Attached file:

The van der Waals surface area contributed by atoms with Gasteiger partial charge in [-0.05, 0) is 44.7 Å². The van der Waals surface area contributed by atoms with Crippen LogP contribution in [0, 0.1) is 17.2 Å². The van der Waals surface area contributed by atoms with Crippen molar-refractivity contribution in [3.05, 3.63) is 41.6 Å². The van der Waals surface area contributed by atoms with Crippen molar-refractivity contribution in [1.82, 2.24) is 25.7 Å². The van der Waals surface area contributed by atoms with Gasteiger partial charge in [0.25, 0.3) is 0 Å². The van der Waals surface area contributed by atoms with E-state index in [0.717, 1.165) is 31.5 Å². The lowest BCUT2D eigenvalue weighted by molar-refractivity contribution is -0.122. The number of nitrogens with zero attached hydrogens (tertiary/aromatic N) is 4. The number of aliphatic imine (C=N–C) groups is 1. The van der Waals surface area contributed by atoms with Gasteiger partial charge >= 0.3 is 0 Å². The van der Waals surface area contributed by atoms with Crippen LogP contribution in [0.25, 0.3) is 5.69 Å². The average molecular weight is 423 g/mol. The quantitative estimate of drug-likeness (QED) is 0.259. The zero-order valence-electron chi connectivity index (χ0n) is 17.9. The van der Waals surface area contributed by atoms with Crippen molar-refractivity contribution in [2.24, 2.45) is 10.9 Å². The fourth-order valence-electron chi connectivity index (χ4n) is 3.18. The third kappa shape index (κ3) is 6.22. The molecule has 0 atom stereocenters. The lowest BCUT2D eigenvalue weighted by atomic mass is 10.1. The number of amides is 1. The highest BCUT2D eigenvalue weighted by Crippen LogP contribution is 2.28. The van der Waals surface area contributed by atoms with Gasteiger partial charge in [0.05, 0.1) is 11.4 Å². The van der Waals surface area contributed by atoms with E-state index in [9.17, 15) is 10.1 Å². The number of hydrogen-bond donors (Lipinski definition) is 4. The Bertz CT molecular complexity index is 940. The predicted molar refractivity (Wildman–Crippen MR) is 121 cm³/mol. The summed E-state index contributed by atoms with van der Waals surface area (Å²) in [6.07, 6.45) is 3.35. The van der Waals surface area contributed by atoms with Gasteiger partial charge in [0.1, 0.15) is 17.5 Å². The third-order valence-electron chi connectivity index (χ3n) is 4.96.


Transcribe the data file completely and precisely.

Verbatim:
The van der Waals surface area contributed by atoms with Gasteiger partial charge in [-0.05, 0) is 44.7 Å². The van der Waals surface area contributed by atoms with Crippen LogP contribution in [0, 0.1) is 17.2 Å². The van der Waals surface area contributed by atoms with Crippen molar-refractivity contribution in [3.05, 3.63) is 41.6 Å². The van der Waals surface area contributed by atoms with Crippen molar-refractivity contribution in [1.82, 2.24) is 25.7 Å². The van der Waals surface area contributed by atoms with Gasteiger partial charge in [0.25, 0.3) is 0 Å². The van der Waals surface area contributed by atoms with E-state index in [0.717, 1.165) is 31.5 Å². The lowest BCUT2D eigenvalue weighted by molar-refractivity contribution is -0.122. The number of nitrogens with zero attached hydrogens (tertiary/aromatic N) is 4. The number of aliphatic imine (C=N–C) groups is 1. The van der Waals surface area contributed by atoms with Gasteiger partial charge >= 0.3 is 0 Å². The van der Waals surface area contributed by atoms with Crippen LogP contribution in [0.25, 0.3) is 5.69 Å². The average molecular weight is 423 g/mol. The quantitative estimate of drug-likeness (QED) is 0.259. The zero-order valence-electron chi connectivity index (χ0n) is 17.9. The van der Waals surface area contributed by atoms with Crippen molar-refractivity contribution in [2.24, 2.45) is 10.9 Å². The fourth-order valence-electron chi connectivity index (χ4n) is 3.18. The third kappa shape index (κ3) is 6.22. The molecule has 0 atom stereocenters. The lowest BCUT2D eigenvalue weighted by atomic mass is 10.1. The number of amides is 1. The highest BCUT2D eigenvalue weighted by Crippen LogP contribution is 2.28. The van der Waals surface area contributed by atoms with Gasteiger partial charge in [0.05, 0.1) is 11.4 Å². The van der Waals surface area contributed by atoms with E-state index in [9.17, 15) is 10.1 Å². The number of hydrogen-bond donors (Lipinski definition) is 4. The Bertz CT molecular complexity index is 940. The predicted molar refractivity (Wildman–Crippen MR) is 121 cm³/mol. The summed E-state index contributed by atoms with van der Waals surface area (Å²) in [6.07, 6.45) is 3.35. The van der Waals surface area contributed by atoms with Gasteiger partial charge in [0.1, 0.15) is 17.5 Å². The third-order valence-electron chi connectivity index (χ3n) is 4.96.